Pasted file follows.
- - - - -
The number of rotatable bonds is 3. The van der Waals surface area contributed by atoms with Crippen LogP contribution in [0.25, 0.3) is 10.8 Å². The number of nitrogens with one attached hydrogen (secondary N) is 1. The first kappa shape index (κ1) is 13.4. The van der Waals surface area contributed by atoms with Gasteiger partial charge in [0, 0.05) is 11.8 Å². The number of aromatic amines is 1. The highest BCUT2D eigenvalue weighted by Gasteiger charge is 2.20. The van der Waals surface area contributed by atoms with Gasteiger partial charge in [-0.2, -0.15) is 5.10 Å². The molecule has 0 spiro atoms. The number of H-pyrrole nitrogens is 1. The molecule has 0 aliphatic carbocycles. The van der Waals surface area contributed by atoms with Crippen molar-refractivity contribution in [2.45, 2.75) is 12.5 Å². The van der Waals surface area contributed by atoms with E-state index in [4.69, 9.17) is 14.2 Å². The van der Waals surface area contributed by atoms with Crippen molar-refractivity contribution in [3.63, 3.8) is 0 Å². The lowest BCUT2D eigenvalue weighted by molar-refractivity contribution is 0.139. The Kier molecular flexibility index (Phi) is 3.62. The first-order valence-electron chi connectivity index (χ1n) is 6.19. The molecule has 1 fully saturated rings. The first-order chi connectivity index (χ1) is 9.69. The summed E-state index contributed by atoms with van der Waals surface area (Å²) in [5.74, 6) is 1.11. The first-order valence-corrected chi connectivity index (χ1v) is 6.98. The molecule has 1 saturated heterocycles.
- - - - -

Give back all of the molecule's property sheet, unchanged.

The number of rotatable bonds is 3. The van der Waals surface area contributed by atoms with Crippen LogP contribution in [0.25, 0.3) is 10.8 Å². The number of nitrogens with one attached hydrogen (secondary N) is 1. The first kappa shape index (κ1) is 13.4. The van der Waals surface area contributed by atoms with Gasteiger partial charge in [0, 0.05) is 11.8 Å². The number of aromatic amines is 1. The highest BCUT2D eigenvalue weighted by Gasteiger charge is 2.20. The van der Waals surface area contributed by atoms with Gasteiger partial charge in [-0.2, -0.15) is 5.10 Å². The molecule has 0 spiro atoms. The number of H-pyrrole nitrogens is 1. The molecule has 0 aliphatic carbocycles. The van der Waals surface area contributed by atoms with Crippen molar-refractivity contribution in [2.45, 2.75) is 12.5 Å². The van der Waals surface area contributed by atoms with E-state index in [4.69, 9.17) is 14.2 Å². The van der Waals surface area contributed by atoms with Crippen molar-refractivity contribution in [3.63, 3.8) is 0 Å². The lowest BCUT2D eigenvalue weighted by molar-refractivity contribution is 0.139. The Kier molecular flexibility index (Phi) is 3.62. The first-order valence-electron chi connectivity index (χ1n) is 6.19. The molecule has 1 fully saturated rings. The first-order chi connectivity index (χ1) is 9.69. The summed E-state index contributed by atoms with van der Waals surface area (Å²) in [5.74, 6) is 1.11. The first-order valence-corrected chi connectivity index (χ1v) is 6.98. The molecule has 1 saturated heterocycles.